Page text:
It is situated right in the City Centre, at 18, Angel Row. The inn dates from the Fifteenth Century and is the oldest pub in the City. Its cellars include hand-carved caves dating from the Twelfth Century.
The Bell Inn is of special importance to lovers of our music because for many years on Sunday lunchtimes a traditional jazz band has played at The Bell Inn. So it is a popular local venue.
Although the personnel has changed slightly over the years, there is a resident band and the quality of its music is high.
It was a special pleasure for me to be invited to deputise in the band on 13 September 2015 and again on 3 July 2016 and 11 September 2016, when the regular trumpet player was away on holiday. It was one of the best six-piece bands in which I have had the privilege of playing. There were on all occasions about 100 customers in the pub and many of them were obviously the core of regulars - seriously interested in the music and attentive to everything. Many customers were also enjoying the excellent Sunday lunch provided.
But telling you all this is just a crafty way of getting round to an un-jazzy subject that appeals to me. It is about Nottingham itself - a city which I have come to love. I want to share with you an interesting aspect of its history - how it got its name.
Fifteen hundred years ago, quite close to where I am typing right now, there lived Old Man Snotta.
To make a living, Snotta did a lot of trading. He set up Snotta’s Trading Centre where he bought and sold meat, animal fats, pigs, sheep, pottery, simple farming equipment, and especially garments, many of which had been made by his wife, his daughters and his sisters, who did their own weaving. His shop looked like this.
Snotta was the local Mr. Big. So it is not surprising that the area round Snotta’s Trading Centre became known as Snottastun (Anglo-Saxon for Snotta’s Town).
Snotta built himself a home nearby (not too close, as he considered the Trading Centre a somewhat downmarket area). He chose a site conveniently near the river. The frame of the house was constructed from wood, cut from more than a dozen tree trunks. The house was basically one large room. For insulation, his brother – who was good at thatching – made him a thatched roof. They filled in the walls with planks and with wattle and daub. It must have been rather like this modern replica.
Being relatively prosperous, Snotta opted for a wooden floor, too. And he had a form of interior lighting – lamps burning animal fat. The house had no glass windows; people were still ignorant of glass, Mr. Snotta made do with vellum as a cover for his primitive 'window'.
In the centre of the home was a fire, built on a raised clay hearth. This was somewhat hazardous, but in the winter the Snottas were too cold to worry about the danger of the house burning down.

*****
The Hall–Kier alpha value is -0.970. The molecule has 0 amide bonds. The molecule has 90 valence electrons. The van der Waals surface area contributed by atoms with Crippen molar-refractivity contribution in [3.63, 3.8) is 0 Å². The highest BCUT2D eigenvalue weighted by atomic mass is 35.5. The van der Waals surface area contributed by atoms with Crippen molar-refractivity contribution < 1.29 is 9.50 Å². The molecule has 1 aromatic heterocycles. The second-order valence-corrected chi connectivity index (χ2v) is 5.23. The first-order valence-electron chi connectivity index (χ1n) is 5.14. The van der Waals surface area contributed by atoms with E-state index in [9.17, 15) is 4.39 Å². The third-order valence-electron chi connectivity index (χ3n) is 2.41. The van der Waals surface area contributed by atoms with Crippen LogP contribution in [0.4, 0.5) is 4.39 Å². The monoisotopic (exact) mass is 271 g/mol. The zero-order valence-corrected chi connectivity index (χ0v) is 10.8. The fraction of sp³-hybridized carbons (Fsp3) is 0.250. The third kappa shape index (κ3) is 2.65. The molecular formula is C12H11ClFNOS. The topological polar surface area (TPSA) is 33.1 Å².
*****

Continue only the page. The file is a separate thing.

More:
The house was built facing south, to make the most of the sun’s warmth.
As Mr. Snotta was quite somebody in the small community, the place where he lived became known at Snottasham. (Anglo-Saxon for Snotta’s Home).
In those days, just as today, when men such as Mr. Snotta died, the descendants often continued to run the business and live in the home. Descendants were indicated in Anglo-Saxon by the suffix ‘ing’. So his Trading Centre became Snotta-ing-tun; and his home became Snotta-ing-ham.
Other examples in England are to be found in Dersingham [the home of the descendants of Deorsige] and Walsingham [the home of the descendants of Wal].
A few centuries later, the Normans invaded England and they were particularly attracted to Snottaingham, where they developed a town and a castle of their own. But they were unfamiliar with words beginning 'Sn – ' and found them difficult to pronounce. So they dropped the 'S'. Thus, the place name eventually became simplified to Nottingham, which it is still called today.
I bet Old Man Snotta was rejoicing in his grave in 1980 when the Nottingham Forest Football Team – still bearing his name – won the European Cup.
But what about Snotta's trading centre at Snottaingtun? Well, the Normans weren’t so keen on that part of the region and left it to the Anglo-Saxons, with whom they soon integrated well. The Anglo-Saxons had no reason to drop the ‘S’, so it remained as Snottaingtun. And all that happened over the next thousand years was that its pronunciation and spelling were smoothed into the present-day Sneinton.
So today (no kidding) we have the glorious City of Nottingham, and – just a mile east of its centre – the suburb of Sneinton.
Well done, Mr. Snotta. Your name is thus curiously perpetuated in two adjoining locations.